And we're seeing impacts of this warming on our snow. In Alaska, snow melts earlier in the spring, decreasing the number of months it's on the ground. And then, climate scientist Rick Thoman said, there's "this whole freezing-rain issue." One of the worst bits of news about snow is actually about rain: The prospect of winter rain is rising, even as far north as the Arctic.

Thoman said that over the coming decades, we'll see the snow line move to higher elevations, away from where most Alaskans live. Homer may get too warm for snow at all, Thoman predicted. And farther north, Alaskans are likely to see more winter rains, erasing what little snow that does fall. But north of Talkeetna, Thoman said, where winters are more dependably cold, some amount of warming won't affect snow levels. For the time being, anyway.

But changes won't be linear. We're certain to have big snow years in the future, but we just don't know when. Research shows that climate change will increase the frequency of extreme El Niño events, like what we're experiencing this year. But forecasting precipitation further out than a week is difficult. As the days shorten each fall, we'll be left in the dark about what the approaching winter will bring.

Loss of snow is sure to have dramatic effects across Alaska — and not just on our psyches.

• Decreased snow levels in Southeast have already caused die-offs of western yellow cedar, a culturally significant species with shallow roots that freeze when winter temperatures dip and there's no snow on the ground to insulate them.

• Jim Dau, a caribou biologist with Alaska Department of Fish and Game in Kotzebue, credits rain falling on snow with accelerating a sharp population decline of more than 200,000 animals in the Western Arctic caribou herd. Winter rains melt the snow into a hardpan of ice that seals off the low-growing vegetation on which the animals depend.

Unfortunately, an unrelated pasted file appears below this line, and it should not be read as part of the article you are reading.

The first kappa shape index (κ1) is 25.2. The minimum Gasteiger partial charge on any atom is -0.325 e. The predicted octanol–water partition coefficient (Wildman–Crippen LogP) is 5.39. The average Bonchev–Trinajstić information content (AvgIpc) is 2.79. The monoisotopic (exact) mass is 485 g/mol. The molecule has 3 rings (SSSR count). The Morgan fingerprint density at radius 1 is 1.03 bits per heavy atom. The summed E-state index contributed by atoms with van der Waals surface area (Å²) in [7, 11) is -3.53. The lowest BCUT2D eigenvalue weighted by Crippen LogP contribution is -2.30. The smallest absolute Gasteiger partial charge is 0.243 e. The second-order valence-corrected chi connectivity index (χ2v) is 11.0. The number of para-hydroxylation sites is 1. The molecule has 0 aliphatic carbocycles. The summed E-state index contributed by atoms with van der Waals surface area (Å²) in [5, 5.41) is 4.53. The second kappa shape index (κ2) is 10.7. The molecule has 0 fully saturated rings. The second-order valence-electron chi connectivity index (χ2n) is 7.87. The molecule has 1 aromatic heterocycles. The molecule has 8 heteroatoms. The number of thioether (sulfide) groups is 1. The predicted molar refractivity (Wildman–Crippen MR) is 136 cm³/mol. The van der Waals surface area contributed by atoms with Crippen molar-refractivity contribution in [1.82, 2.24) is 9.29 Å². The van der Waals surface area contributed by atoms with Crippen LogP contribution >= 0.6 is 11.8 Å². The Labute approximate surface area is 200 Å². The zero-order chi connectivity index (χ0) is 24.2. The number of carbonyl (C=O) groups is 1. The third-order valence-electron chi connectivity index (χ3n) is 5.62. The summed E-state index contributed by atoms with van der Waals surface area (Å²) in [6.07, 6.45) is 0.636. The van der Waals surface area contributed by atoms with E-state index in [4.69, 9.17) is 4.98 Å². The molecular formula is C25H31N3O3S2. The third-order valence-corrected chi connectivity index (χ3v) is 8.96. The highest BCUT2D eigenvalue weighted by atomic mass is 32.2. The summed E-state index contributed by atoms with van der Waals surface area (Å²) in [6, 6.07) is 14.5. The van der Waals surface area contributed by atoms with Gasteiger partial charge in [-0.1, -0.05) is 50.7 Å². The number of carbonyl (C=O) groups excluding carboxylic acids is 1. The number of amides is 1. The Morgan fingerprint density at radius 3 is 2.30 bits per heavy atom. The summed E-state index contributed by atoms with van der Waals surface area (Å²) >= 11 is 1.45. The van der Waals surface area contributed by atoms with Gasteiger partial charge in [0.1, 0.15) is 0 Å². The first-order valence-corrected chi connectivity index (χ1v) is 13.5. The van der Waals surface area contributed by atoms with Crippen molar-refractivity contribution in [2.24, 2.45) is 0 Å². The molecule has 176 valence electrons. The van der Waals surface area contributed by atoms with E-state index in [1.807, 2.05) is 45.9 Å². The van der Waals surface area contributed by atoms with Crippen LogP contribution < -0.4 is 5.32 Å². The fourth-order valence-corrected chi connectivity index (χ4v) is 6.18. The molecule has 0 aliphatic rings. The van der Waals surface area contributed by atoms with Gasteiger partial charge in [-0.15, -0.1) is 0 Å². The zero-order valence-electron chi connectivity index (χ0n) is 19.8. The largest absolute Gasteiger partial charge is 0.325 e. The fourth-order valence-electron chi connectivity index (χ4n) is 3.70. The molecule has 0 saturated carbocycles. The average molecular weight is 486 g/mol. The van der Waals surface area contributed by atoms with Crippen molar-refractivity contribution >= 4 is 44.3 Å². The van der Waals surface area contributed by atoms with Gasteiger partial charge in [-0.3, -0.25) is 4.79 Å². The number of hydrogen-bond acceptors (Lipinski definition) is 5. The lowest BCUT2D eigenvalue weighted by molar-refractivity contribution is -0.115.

• Low snowpack means Alaska's salmon streams run lower, too, providing less fish habitat and making them more susceptible to warming. All of this, Cook Inletkeeper's science director Sue Mauger said, is stressful for Alaska's iconic fish.

'A totally wondrous thing'

While contemplating more snowless winters, I reached out to one of my favorite painters — and one of Alaska's most accomplished artists. Kesler Woodward's paintings conjure up the magical world of snow in Fairbanks, where he lives. Woodward, who grew up in South Carolina, has spent a good chunk of his life looking at snow and recreating it in paint. One of the first paintings he worked on after moving to Fairbanks depicted the way dry, fluffy snow piles up on bare branches. Undisturbed by wind, three or four inches of it layered onto a single twig. That painting is now in the Anchorage Museum of History and Art.

"After almost 40 winters in Alaska," he said, "I have yet to see it start snowing and wish it would stop."

But even in Fairbanks, Woodward said you can't depend on snow between October and April, nor can you avoid winter rain.

"It's a trial," he said. But snow still enchants him. "It's a totally wondrous thing to me after all these years," Woodward said.

Perhaps there's time to harness the collective wonder many of us feel about snow, our excitement about it and our dependence on it, to take actions that will slow the pace of these changes or stall them.

Like salmon, snow is central to Alaska's identity and to how Alaskans live. One of the respondents to my online survey quoted Carly Dennis, a Chugiak High School student and a volunteer with Alaska Youth for Environmental Action. She called snow Alaska's "signature precipitation."

And indeed, if we lose snow, we are bound to lose many things, including part of what makes us who we are.

Miranda Weiss is the author of "Tide, Feather, Snow: A Life in Alaska." She writes about life in Homer in her weekly Northern Lights column on the website of The American Scholar.